Darrell: It has got a lot more serious (which I know sounds odd) and more commercial. Not sure about audiences, as my club in 1994 was on a Sunday night in Nottingham. Jongleurs did a massive expansion and that brought in a lot more mainstream people, and, regrettably, the idea that a comedy night was a good idea for stag or hen nights (if you are reading this and going organising a stag or hen night, please do not go to a comedy night… go somewhere to actually talk with your mates). So, it started off underground for me, then it all went massive. But loads of people now spend their money at arenas because they know the Sarah Millicans, John Bishops, Flanaghans and Howards from tele. Some of them come to the little clubs, like us. But everyone should come, because these acts started here, and little clubs are far better than aircraft hangar arenas (and much cheaper too!).
CTW: What’s your opinion of hecklers, and do you have a policy as to how to deal with them at the venues?
Darrell: A heckle from someone can be fun, two heckles from someone can be a challenge and fun, 3 heckles from same person gets boring, 4, 5, 6 heckles means too much booze, too much attention seeking and probably means get out.
A good heckle can just be a funny addition to the night, but sometimes you just get people that really think that their contribution to the night is helping this person on the stage, the person that does it for a living night after night, when that heckler is not there. Shut up audience member, let us hear the jokes. Save it for the office where everyone already thinks you are an idiot.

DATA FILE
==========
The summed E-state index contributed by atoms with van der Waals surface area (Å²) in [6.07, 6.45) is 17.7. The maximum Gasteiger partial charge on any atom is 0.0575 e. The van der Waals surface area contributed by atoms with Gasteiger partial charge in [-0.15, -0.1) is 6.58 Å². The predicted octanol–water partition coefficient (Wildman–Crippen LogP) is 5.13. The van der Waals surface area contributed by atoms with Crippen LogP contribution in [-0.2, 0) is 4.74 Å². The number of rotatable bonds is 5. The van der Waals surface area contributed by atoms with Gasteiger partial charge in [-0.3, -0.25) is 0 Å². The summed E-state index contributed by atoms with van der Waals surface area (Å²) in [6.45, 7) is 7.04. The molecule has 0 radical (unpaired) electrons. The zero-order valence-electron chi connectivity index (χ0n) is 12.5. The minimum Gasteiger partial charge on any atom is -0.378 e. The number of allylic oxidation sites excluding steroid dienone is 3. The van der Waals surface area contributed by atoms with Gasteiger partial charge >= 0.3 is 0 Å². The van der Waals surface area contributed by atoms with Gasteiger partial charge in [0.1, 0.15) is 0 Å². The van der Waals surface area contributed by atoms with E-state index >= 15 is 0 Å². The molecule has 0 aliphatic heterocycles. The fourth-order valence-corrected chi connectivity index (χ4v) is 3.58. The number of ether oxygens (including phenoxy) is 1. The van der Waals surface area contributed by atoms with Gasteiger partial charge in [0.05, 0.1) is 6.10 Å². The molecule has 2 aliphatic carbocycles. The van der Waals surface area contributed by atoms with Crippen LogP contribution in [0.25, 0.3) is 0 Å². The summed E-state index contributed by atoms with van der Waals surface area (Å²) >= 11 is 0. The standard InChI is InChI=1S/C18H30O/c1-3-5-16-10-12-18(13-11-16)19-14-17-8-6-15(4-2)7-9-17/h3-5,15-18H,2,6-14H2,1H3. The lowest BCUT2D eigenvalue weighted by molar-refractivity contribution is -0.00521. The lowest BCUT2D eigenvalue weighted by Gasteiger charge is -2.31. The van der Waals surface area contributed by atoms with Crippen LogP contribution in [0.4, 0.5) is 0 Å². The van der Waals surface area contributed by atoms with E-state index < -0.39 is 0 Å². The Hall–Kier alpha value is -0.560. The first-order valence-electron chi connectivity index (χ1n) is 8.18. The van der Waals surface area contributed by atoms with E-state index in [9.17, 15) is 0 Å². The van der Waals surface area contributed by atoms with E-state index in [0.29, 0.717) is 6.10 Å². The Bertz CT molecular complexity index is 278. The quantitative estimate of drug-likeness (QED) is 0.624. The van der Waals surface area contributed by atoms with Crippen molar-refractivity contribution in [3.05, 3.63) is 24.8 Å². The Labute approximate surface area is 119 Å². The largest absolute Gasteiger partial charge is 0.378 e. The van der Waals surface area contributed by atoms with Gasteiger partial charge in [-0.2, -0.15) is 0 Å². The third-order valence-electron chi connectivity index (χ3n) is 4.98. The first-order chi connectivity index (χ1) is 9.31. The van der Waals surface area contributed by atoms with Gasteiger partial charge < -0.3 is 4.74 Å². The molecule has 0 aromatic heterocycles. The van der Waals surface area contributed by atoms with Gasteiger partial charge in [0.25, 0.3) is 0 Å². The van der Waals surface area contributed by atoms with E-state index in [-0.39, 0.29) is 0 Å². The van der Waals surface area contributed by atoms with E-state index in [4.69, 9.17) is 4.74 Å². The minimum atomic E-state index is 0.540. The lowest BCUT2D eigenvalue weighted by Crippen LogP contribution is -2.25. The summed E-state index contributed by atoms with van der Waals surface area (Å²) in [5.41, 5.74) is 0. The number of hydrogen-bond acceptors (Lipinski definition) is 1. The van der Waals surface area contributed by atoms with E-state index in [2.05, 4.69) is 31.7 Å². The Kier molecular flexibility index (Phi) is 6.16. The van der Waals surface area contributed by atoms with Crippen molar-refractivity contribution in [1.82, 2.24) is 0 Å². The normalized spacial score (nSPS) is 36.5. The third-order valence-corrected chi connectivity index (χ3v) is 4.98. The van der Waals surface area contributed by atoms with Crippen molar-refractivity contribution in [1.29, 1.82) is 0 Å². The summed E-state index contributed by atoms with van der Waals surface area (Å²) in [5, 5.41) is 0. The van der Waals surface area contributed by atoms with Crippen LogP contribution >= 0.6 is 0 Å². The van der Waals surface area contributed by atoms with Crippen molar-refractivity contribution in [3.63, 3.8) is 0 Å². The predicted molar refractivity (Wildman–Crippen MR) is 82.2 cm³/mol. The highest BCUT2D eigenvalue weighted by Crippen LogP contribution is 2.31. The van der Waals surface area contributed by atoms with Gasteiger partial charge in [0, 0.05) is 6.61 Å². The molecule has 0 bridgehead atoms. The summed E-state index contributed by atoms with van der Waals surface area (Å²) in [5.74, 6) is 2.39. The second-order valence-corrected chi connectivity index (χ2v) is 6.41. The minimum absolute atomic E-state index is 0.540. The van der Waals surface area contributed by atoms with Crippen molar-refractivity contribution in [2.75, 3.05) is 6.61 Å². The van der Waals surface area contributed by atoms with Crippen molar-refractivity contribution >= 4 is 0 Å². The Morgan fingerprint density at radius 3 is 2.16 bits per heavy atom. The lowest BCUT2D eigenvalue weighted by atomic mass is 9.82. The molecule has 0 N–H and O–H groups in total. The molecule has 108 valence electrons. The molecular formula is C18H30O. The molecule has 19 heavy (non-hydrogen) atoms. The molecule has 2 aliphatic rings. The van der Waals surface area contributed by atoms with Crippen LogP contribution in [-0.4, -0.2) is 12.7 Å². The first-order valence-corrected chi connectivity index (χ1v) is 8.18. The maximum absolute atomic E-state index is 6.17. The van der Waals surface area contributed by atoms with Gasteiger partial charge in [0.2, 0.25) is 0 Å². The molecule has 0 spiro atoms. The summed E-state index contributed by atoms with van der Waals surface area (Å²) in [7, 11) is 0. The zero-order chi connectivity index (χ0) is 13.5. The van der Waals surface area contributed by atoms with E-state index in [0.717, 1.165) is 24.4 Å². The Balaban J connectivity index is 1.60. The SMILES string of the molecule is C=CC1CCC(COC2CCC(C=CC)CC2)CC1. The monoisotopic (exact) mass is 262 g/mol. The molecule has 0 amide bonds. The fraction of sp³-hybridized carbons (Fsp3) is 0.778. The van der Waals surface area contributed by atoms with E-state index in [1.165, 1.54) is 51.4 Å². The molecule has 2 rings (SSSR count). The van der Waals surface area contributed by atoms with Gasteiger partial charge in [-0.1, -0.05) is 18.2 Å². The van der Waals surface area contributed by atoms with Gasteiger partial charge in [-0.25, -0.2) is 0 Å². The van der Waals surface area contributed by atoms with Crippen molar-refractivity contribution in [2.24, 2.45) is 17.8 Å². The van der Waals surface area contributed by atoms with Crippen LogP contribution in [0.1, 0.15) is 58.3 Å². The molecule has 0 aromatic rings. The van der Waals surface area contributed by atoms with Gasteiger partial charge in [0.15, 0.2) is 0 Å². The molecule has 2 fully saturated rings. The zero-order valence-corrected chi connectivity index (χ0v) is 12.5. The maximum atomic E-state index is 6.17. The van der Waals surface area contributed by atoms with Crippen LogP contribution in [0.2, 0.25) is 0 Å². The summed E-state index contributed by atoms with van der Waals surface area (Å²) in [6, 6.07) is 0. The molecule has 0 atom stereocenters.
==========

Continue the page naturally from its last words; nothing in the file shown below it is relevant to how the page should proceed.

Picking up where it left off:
CTW: Where do you see for the future of stand-up comedy heading?
Darrell: Netflix… no… who knows.
CTW: What would you like to see change about the comedy industry?
Darrell: Audiences realising that arenas are a bit sterile and that they should take a punt at their local comedy club. 3 – 4 live professional performers for the same price or less than a recorded film at the cinema. Come on! Get out, get social. Get off the sofa and take a risk.
CTW: Is there an act that you loved that never got the acclaim you thought they deserved?
Darrell: Ricky Gervais… underrated. Oh no, hang on, I cut and pasted that from an interview in the 90’s.
Pete Bennett… an act that was doing open spots when I was doing gigs. Me, Matt Forde and Pete used to go to gigs together. He was a postman, and I think he did comedy to get out of his house (unhappily married). He was totally hilarious, but never really played the game properly. He was totally surreal and loved it all. But then he got divorced and stopped doing it. Didn’t need it as an escape any longer. I know he is a happy man now, but he could have been a happy man, and a happy comedian.
CTW: And finally, if you could interview yourself, what question would you most like to ask? And what would the answer be?
Darrell: Q: Hey Darrell, what went wrong? A: Nothing, you rude idiot… life never goes to plan… and I never had a plan, so this seems OK.